Quit and Grow Rich by Jeremy LaDart

An old cliché goes, "Poor people get poorer by acting rich and rich people get richer by acting poor." People do not realize how small day to day purchases can add up to big bucks in the long-run. It may seem like a penny here and a nickel there doesn’t mean a whole bunch, but even little amounts can add up to big savings.

The truth is that cutting back on your lifestyle choices is probably one of the only things that you have control over in your financial life. Some examples of everyday expenses are listed below. The amounts are simple values, and do not include potential interest that can be made from investing the savings.

Pack of Gum

2 per week X $1.00 per pack X 52 weeks per year = $104.00

Cigarettes

1 pack per day X $4.00 per pack X 365 = $1,460 per year

Alcohol

3 drinks per week X $2.50 per drink X 52 weeks in a year = $390.00 per year

Specialty Coffee/Late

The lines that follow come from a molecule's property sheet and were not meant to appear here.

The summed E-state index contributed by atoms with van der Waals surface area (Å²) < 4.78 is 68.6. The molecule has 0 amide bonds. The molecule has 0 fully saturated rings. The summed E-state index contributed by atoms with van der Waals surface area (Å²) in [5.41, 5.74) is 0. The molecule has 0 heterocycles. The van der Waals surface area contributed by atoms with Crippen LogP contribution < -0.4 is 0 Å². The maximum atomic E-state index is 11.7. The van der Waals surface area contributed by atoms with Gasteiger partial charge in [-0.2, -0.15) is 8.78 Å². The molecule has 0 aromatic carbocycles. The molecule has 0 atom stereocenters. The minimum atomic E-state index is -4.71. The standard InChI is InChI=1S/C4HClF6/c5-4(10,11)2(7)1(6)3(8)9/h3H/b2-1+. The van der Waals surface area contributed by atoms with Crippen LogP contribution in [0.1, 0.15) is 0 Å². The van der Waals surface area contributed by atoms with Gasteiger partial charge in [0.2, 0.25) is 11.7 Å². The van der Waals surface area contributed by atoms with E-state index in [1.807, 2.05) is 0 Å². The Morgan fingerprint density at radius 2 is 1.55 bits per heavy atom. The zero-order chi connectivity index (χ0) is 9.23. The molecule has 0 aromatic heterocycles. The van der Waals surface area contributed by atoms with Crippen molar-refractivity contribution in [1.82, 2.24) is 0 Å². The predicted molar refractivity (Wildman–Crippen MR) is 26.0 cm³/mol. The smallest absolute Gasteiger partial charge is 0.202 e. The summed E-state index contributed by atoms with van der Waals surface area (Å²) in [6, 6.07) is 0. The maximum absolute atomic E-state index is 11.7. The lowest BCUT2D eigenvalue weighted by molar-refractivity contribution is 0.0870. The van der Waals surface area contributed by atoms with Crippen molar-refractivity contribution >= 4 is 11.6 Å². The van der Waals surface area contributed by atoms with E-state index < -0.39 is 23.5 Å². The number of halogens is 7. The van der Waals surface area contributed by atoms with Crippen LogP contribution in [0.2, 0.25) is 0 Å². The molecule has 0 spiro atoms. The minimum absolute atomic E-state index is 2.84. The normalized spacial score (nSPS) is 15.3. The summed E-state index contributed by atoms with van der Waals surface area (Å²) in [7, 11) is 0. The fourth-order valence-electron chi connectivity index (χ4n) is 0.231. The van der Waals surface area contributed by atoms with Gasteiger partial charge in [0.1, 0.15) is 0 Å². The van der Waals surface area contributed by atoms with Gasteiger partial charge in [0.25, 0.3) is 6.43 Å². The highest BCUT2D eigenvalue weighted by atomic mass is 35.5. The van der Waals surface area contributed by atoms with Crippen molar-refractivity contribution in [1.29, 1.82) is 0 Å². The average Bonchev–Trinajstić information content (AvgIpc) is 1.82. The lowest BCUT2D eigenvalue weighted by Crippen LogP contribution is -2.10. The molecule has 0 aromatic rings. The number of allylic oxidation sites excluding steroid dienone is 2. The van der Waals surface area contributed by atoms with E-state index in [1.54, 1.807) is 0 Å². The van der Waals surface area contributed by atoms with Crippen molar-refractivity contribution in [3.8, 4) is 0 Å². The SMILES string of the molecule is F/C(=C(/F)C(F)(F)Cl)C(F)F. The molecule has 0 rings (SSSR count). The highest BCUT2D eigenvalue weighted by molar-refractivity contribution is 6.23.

1 per day X $3.50 per cup X 365 = $1,277.50 per year

Bag of Chips

2 per week X $1 per bag X 52 weeks per year = $104.00 per year

Eating out for Lunch

One day per week X $10 lunch X 52 weeks per year = $520 per year

Gasoline

If you drive 15 miles less per week (or 1 gallon of gas) X $2.50 per gallon X 52 weeks per year = $130.00

Round of Golf

1 round per month X $20 per round X 12 months per year = $240.00

Pair of Shoes

1 pair per month X $20 per pair X 12 months per year = $240.00

Using Another Banks ATM

Once per week X $2.50 fee X 52 weeks per year = $130.00

Going to the Movies and Popcorn for 2

Once per week X $15 X 52 weeks in a year = $780 per year

Renting a Movie

Once per week X $3.00 X 52 weeks in a year = $156.00

Give up Regular Cable Television

$45 per month X 12 months per year = $540.00

Regular Cable Instead of Digital Cable

Save $25 per month X 12 months per year =$300.00 per year

You probably noticed that some of these examples are extreme (who can live without cable right?), but they do prove a very good point. Everything you buy means money out of your pocket, and as you can see, the little things add up quick. No matter your income level, spending less than you earn is a must to becoming wealthy.

by Jeremy LaDart
http://www.moneytopics101.com

About The Author

Jeremy LaDart is an economist with a passion for personal finance. In his spare time he runs http://www.moneytopics101.com. CopyRight2005 JML Enterprises, LLC.